The rapid acceleration of crowdfunding—the latest among potential systemic shocks to the financial services industry—is leaving traditional banks vulnerable to changes that could upend them at their core, though it will likely be years before alternative means of business investment and peer-to-peer lending change the way we bank.
“Disruptive competitors and dyspeptic regulations will play crucial roles in determining the viability of existing business models in banking,” writes Randall Kroszner, a former governor of the Federal Reserve Board, in a paper presented in March to the Atlanta Fed.
He’s referring to crowdfunding—the practice of funding a project or venture by raising small amounts of money from a large number of people, usually promoted through social media—as well as peer-to-peer lending, nonbank finance, and digital currency. It’s a list that joins potential threats from online brokerages, lending platforms, and mobile payment processors in challenging the retail, commercial, and investment banking operations of major financial institutions like JPMorgan Chase (JPM), Bank of America (BAC), Citigroup (C), Wells Fargo & Co. (WFC), and others.
“Technology and regulation will be fundamental forces affecting the viability and business models of banks going forward,” Kroszner adds.
Global crowdfunding exploded 167% last year to reach a mind-boggling $16.2 billion, up from just $6.1 billion in 2013, according to Massolution, which tracks the market. The firm projects that this practice will more than double to $34.4 billion before the year is out.
“While rewards- and equity-based campaigns typically get the most headlines, it’s lending-based crowdfunding that dominates the industry: in 2014, it raised $11.08 billion dollars,” says the firm’s 2015 Crowdfunding Industry Report. North America, which leads the world in crowdfunding volumes, is responsible for raising $9.46 billion, or 58%, of that total.
The World Bank foresees a global crowdfund investing market of $93 billion by 2025, according to its widely quoted 2013 study. That number assumes institutional investors don’t get into the picture, which seems highly unlikely at this stage. Moreover, if it’s compared to the wild progress that Massolution is tracking, that World Bank forecast will be outdated long before 2025.
Despite this mad infatuation with crowdfunding, it’s still in its infancy and has years, indeed decades, to go before it might replace traditional banking, if ever.
Its role as an interloper, however, is not in question.
Major Rule Change
On June 19, the Securities and Exchange Commission’s (SEC) long-awaited amendment to Regulation A of the Securities Act of 1933 will take effect. (It was promised at the signing of the Jumpstart Our Business Startups, or JOBS, act in 2012.) Called Regulation A+, the new rules will allow startups and small businesses to tap on everyday Americans to invest as much as $50 million in a year through equity, debt, or convertible debt-to-equity deals. It also eliminates the need for state compliance.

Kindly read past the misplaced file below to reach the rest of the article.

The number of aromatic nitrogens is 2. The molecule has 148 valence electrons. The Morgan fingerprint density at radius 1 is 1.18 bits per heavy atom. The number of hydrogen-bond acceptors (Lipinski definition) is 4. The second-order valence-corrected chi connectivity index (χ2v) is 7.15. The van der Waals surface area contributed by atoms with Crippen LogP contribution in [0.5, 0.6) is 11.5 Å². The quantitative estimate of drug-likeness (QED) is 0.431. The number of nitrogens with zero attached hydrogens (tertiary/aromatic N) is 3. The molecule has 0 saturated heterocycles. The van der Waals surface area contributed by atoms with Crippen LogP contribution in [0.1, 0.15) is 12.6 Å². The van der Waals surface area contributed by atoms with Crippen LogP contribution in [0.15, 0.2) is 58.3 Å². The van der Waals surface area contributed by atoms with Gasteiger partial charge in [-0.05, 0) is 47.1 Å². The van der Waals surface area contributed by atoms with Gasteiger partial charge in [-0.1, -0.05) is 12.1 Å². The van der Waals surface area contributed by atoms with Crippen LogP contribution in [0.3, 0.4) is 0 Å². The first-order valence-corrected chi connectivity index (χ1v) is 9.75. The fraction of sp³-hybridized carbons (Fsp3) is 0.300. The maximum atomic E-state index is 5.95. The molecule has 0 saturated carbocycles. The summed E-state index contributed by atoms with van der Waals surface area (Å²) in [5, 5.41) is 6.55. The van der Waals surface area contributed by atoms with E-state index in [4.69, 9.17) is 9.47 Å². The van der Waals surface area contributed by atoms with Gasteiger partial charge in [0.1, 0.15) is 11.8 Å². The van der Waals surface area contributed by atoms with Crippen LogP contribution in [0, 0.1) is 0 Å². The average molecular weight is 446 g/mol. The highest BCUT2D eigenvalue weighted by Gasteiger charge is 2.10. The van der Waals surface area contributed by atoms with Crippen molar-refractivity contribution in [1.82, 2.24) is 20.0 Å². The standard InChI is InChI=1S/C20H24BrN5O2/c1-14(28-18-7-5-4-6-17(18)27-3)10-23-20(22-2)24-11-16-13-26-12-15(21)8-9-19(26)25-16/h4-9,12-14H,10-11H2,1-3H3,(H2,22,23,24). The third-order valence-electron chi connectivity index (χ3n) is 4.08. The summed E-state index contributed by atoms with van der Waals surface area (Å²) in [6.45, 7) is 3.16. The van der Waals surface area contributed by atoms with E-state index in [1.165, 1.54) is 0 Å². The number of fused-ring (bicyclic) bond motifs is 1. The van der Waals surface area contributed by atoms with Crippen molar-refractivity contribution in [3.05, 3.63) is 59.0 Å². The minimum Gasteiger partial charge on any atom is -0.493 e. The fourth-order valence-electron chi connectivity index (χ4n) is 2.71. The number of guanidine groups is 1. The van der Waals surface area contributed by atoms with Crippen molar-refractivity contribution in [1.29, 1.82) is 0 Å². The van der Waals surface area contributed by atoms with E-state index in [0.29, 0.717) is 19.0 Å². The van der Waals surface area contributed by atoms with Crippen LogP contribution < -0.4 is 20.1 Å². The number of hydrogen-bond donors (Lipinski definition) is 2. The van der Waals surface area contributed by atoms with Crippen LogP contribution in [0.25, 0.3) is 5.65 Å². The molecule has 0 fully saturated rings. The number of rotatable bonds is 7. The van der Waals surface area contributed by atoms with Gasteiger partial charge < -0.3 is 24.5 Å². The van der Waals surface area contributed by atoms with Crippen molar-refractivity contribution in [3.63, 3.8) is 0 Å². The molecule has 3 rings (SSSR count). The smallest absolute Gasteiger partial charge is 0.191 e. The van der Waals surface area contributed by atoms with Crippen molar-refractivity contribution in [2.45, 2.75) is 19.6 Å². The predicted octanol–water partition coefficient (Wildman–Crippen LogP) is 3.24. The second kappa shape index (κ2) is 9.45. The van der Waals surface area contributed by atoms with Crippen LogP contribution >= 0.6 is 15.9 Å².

That’s an expansive leap from the $5 million businesses are now able to collect annually through online and social media platforms. Individuals can only invest up to 10% of their income or net worth, whichever is higher.
The changes could fuel a boom in crowdfunding, which became legal under the JOBS act, and has become a popular investment-attraction model for equity and real-estate deals.
The rule change also raises some uncertainty about who qualifies to invest. The JOBS act limited Regulation A+ offerings to "qualified investors," which led some to argue that only "accredited investors" would be allowed to invest. Accredited investors are individuals who earn more than $200,000 per year or have a net worth of more than $1,000,000.
“However, the SEC broadly defined the term ‘qualified investors‘ under Regulation A+ to allow anyone to invest, albeit with some limitations as to the amount,” says crowdfunding attorney Kendall Almerico in a column for Entrepreneur.
Simply, Regulation A+ allows funds to be raised from the general public, not just accredited investors, as with Regulation D offerings.
Not as Simple as It Sounds
But crowdfunding doesn’t come free, or even cheap, for that matter, and disclosures will be required for what’s being portrayed as mini initial public offerings (IPOs). All that could tamp down the euphoria, say researchers.
Still, Kroszner, now a professor at the University of Chicago’s Booth School of Business, calls this a “defining moment” in the history of commercial banking, and argues that the banking industry may have to redefine itself.
He’s looking for banks to transform into a “technology and data analytics firm engaged in financial services rather than a financial services firm engaged in using technology and data analytics.”
That’s a 180-degree swing that may prove hard to steer, but Kroszner offers this warning: “Commercial banks and central banks are certainly not dead, but technological innovators have them in their sights.”
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